THE EVERYMAN MUSEUM
Topsfield-based photographer Eric Roth specializes in interior and architectural work. But his passion for history means he’s equally fascinated by what fills those four walls. “I’m fascinated by old books, works of art, or household goods that give insight as to how people used to live, ” says Roth, who was inspired to capture the curios found in Essex antique shops like the White Elephant, shown here. Like many Essex antique shops, it’s a mélange of funky finds, including plenty of nautical-inspired items, like the fisherman doll pictured here, that nod to Essex’s own history as a vital New England seaport. (The shellfish industry is still a major part of the local economy.)
According to Roth, antique stores offer a unique window to the past. “In a way, it’s more fun than going to a museum, ” he says. “You can pick up things, touch them. It’s not necessarily the finest example china, but it’s the china that would have been on your grandmother’s table. It’s the everyman’s museum.”
Be sure to make Andrew Spindler Antiques one of your first stops. Andrew Spindler-Roesle opened his gorgeously appointed shop nearly 15 years ago and prides himself on offering a high-low mix unified by impeccable taste. That approach manifests in his extensive selection of white ironstone pieces, like the 19th-century English bowl seen at right. Spindler-Roesle is drawn to the material because of its aesthetic malleability. “I love the variety of forms it can take, ” he explains. “It can look modern, it can look country—it just depends on the context. It alludes to a special formality, but the material is simple and has warmth to it. I love that open-endedness, and I’ve always had a core of it in my shop.”
Spindler-Roesle boasts an impressive background; he studied at Brown and Yale, trained at Sotheby’s Institute in London, and worked for an esteemed New York dealer before opening his own business. But he hopes that his humor, wit, and varied interests—as well as his education and experience—shine through in his shop’s collection. “It’s very eclectic. People come in and never know what they’re going to see, ” he explains. “I’ve never limited myself to a country of origin or time period. The collection is a conversation among different periods and materials.” If walls could talk, we’d love to hear what this intriguing assemblage has to say. Top: Atop a piece of 17th-century Indian marble are hand-blown Venetian yellow vases and an English cobalt glass master salt cellar, circa 1940, with a “make do” brass base. (Antiques with extravagant repairs have their own special value to collectors.) Above: This array includes a collection of photographs from turn-of-the-century Cape Ann photographer Herman Winslow Spooner, and an Italian bronze sculpture of Athena that now adorns the Boston Athenaeum. Right: If you thought spin class was uncomfortable, imagine riding this cast iron stationary exercise bicycle, made by New York’s Everlast in the early 20th century.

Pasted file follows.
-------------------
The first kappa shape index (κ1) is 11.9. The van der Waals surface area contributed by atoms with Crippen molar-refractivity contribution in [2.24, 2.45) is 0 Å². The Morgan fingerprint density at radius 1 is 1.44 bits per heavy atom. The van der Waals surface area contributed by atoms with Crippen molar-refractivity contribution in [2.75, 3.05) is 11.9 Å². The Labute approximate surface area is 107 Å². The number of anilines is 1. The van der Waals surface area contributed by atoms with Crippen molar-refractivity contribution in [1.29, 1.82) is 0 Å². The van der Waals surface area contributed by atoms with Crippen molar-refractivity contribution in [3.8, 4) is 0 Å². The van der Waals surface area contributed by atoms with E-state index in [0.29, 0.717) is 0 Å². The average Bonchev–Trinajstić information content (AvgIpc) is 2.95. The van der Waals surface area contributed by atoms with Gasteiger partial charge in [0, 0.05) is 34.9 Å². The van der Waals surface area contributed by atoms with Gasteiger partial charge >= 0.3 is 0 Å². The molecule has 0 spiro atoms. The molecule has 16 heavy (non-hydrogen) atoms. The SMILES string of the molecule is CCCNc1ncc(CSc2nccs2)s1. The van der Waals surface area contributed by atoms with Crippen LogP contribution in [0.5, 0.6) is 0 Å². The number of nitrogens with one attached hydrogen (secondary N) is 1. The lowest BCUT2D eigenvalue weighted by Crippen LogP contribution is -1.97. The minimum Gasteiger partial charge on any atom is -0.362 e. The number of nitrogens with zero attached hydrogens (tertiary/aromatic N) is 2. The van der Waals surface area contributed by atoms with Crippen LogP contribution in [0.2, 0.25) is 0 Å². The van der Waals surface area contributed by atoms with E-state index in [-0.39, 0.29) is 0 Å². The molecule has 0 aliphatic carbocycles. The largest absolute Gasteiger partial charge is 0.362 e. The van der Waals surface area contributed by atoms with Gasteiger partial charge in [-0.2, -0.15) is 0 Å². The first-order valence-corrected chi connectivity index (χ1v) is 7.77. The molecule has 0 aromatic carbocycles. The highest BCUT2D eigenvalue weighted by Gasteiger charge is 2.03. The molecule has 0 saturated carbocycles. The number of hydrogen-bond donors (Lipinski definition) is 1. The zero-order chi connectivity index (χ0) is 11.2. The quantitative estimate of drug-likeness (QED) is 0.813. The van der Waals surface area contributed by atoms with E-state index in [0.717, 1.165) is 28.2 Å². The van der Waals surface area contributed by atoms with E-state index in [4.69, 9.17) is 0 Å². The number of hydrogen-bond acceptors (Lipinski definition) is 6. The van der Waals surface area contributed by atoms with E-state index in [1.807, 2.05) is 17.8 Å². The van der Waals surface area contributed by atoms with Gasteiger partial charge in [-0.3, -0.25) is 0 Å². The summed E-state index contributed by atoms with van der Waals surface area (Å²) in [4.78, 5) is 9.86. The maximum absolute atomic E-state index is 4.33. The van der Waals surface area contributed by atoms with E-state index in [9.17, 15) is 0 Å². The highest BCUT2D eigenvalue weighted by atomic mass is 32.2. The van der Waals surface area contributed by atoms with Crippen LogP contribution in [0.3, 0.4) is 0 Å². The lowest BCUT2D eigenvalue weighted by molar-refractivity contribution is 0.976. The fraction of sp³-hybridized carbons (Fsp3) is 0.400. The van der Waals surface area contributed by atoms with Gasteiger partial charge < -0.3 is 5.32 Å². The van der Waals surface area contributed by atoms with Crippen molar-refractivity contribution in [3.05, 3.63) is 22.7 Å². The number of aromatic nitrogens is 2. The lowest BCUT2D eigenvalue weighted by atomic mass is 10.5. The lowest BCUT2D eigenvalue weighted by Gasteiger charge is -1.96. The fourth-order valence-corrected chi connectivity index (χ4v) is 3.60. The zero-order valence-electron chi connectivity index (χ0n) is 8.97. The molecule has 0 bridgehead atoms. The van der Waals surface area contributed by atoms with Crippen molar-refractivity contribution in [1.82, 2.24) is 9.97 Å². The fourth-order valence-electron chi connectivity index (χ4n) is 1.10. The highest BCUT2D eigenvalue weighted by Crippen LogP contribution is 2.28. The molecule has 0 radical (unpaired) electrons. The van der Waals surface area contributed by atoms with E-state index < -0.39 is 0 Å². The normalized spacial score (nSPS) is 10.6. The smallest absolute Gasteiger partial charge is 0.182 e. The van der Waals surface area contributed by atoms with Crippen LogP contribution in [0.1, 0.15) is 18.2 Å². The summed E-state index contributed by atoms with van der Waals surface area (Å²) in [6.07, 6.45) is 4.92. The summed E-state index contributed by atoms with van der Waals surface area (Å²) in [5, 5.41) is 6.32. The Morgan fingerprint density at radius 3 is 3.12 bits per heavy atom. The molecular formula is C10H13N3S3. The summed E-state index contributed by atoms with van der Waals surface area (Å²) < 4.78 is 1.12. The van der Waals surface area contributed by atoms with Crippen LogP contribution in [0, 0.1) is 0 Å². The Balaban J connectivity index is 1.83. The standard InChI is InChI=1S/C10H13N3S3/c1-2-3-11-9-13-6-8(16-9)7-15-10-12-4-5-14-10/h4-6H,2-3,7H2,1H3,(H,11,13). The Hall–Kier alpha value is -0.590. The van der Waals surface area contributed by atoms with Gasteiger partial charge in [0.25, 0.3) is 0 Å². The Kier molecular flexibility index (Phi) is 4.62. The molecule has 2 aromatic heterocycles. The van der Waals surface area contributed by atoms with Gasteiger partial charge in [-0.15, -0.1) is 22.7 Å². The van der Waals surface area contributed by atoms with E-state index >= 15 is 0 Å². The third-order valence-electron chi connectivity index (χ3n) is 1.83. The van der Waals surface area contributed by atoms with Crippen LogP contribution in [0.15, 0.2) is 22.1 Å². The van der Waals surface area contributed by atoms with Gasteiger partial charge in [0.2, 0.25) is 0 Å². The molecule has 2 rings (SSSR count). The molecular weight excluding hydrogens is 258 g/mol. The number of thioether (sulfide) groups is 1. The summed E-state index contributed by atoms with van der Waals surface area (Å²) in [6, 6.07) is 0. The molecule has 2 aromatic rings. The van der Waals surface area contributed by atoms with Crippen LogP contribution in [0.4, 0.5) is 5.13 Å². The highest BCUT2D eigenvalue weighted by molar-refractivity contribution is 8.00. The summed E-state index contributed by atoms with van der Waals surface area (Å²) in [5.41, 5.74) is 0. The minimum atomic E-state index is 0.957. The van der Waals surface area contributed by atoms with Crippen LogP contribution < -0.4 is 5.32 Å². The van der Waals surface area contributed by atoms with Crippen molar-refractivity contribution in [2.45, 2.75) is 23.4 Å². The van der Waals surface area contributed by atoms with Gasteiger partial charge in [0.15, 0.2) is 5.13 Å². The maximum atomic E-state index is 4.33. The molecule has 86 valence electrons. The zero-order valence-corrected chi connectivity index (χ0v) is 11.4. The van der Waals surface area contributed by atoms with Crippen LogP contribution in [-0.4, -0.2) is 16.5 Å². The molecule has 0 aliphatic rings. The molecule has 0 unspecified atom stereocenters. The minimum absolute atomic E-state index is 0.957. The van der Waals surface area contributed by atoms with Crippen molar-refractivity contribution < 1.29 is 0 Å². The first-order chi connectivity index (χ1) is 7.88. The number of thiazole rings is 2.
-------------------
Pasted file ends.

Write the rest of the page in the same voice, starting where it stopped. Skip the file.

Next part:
FIT TO FRAME
Some antique shops feel like overcrowded emporiums, and others like stuffy showrooms of the look-don’t-touch variety. Spindler-Roesle says his goal is to create an environment that is spacious and approachable, with a discriminating, well-edited collection. And maintaining it is a constant creative process: “I don’t sell things by the square foot. I find things that are unusual and beautiful and I arrange them in combination.” Given that he has the sensibility of a master curator, it should be no surprise that Spindler-Roesle is also involved with local museums and historic committees. He is an overseer at the Museum of Fine Arts in Boston, a member of the collections committee at the Cape Ann Museum in Gloucester, and on the council and collections committee at Historic New England. Now, feast your eyes on the exhibition-worthy display at right. The three figure studies are by American maritime artist William Edward Norton. Below it is a French overdoor painting, circa 1880-1890, alongside a rare collection of English celestial globes, circa 1825. Spindler-Roesle plans to have them mounted as unique table lamps, giving the intricate star constellations a new reason to shine bright.
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Antique scrap books...Royal family2011-12-09 17:24:08 by franafly
I just seen all the above posts ...Thanks and so that I can make this clear...they are not the royal family scrap books they were created by a lady who has since then passed away . She was on a mission somewhere in England and was a fan of the Royal family along with other famous people .Maybe they are not worth much ..but then again there are 4 scrap books full of allot of memories that might be valuable to someone .
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